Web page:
News Column

Sizeable 'carryover balance' to stave off many county cuts

July 17, 2014

By James Burger, The Bakersfield Californian

July 17--Once again, Kern County's end-of-year tally of accounts has saved the day.

Or, stated more precisely, it has saved the whole next year.

Assistant County Administrative Officer for Budget and Finance Nancy Lawson said the county ended the 2013-2014 fiscal year with $25 million in the bank and the assessor's office has estimated that property tax revenues will increase by $6.1 million over the next 12 months.

And, just like that, millions of dollars in cuts expected to create layoffs and service reductions across the county have disappeared.

Contentious debates about funding for the Kern County Sheriff's Office, District Attorney's office and other departments are over.

"For the most part we've got a balanced budget at this point," Lawson said.

Sheriff Donny Youngblood had argued passionately in June for $6.6 million he said was needed to prevent 23 department layoffs and keep the Ridgecrest jail and sheriff's substations in Rosedale, Boron, Glennville and Walker Basin open.

Now those layoffs and closures won't happen.

"We're going to be whole. We're not laying anybody off. The level of service is going to stay the same," he said.

Youngblood said he doesn't like standing up before the Kern County Board of Supervisors and arguing for millions of dollars in extra funding because he knows all the other department heads face cuts to their departments if he gets his request.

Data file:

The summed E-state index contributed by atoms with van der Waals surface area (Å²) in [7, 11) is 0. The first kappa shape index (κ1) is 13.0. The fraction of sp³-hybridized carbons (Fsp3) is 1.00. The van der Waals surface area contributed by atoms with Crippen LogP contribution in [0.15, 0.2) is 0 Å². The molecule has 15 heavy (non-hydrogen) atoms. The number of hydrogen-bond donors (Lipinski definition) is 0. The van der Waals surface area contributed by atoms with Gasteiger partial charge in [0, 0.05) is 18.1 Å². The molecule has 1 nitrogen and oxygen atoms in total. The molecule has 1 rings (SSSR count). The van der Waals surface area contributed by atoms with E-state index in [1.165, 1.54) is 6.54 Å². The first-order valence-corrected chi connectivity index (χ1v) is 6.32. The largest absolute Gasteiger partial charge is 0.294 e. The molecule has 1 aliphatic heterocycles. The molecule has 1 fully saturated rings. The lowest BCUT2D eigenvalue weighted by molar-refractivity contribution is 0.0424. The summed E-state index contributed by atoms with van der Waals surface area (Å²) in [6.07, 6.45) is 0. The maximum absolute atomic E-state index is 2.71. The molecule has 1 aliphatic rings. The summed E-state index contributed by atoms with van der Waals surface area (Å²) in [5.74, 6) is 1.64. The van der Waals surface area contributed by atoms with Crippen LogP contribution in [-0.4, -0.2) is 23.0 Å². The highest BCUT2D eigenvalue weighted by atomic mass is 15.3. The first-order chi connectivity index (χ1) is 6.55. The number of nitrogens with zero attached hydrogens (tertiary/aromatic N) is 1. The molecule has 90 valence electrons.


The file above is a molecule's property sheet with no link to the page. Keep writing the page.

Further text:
But the fight for staffing was critical, he said, because 19 of the 23 layoffs would have be sheriff's deputies.

"My biggest fear was we were going to have to take officers off patrol," Youngblood said.

Supervisor Leticia Perez said there are still some questions to be ironed out about some expenditures, most notably donations that nonprofit agencies have been asking for.

"The big stuff we were most worried about is taken care of," she said.

Lawson said the ongoing money from tax increases will fund ongoing staffing costs.

The one-time cash from the county budget "carry-over balance" will go, she said, to fund one-time costs like critical technology upgrades across the county, replacing old sheriff's patrol vehicles and updating the Kern County Elections voting systems.

This cash windfall is not a shocking occurrence.

Traditionally the county sees some level of savings at the end of the year as county departments hold positions open and strive to tighten belts.

That money, over the past few years, has been used to offset the impacts from the recession and slow recovery of the economy.

But Youngblood said the annual windfall is not guaranteed.

"We do not count on that money being there because one year it's not going to be," he said.


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Source: Bakersfield Californian, The (CA)

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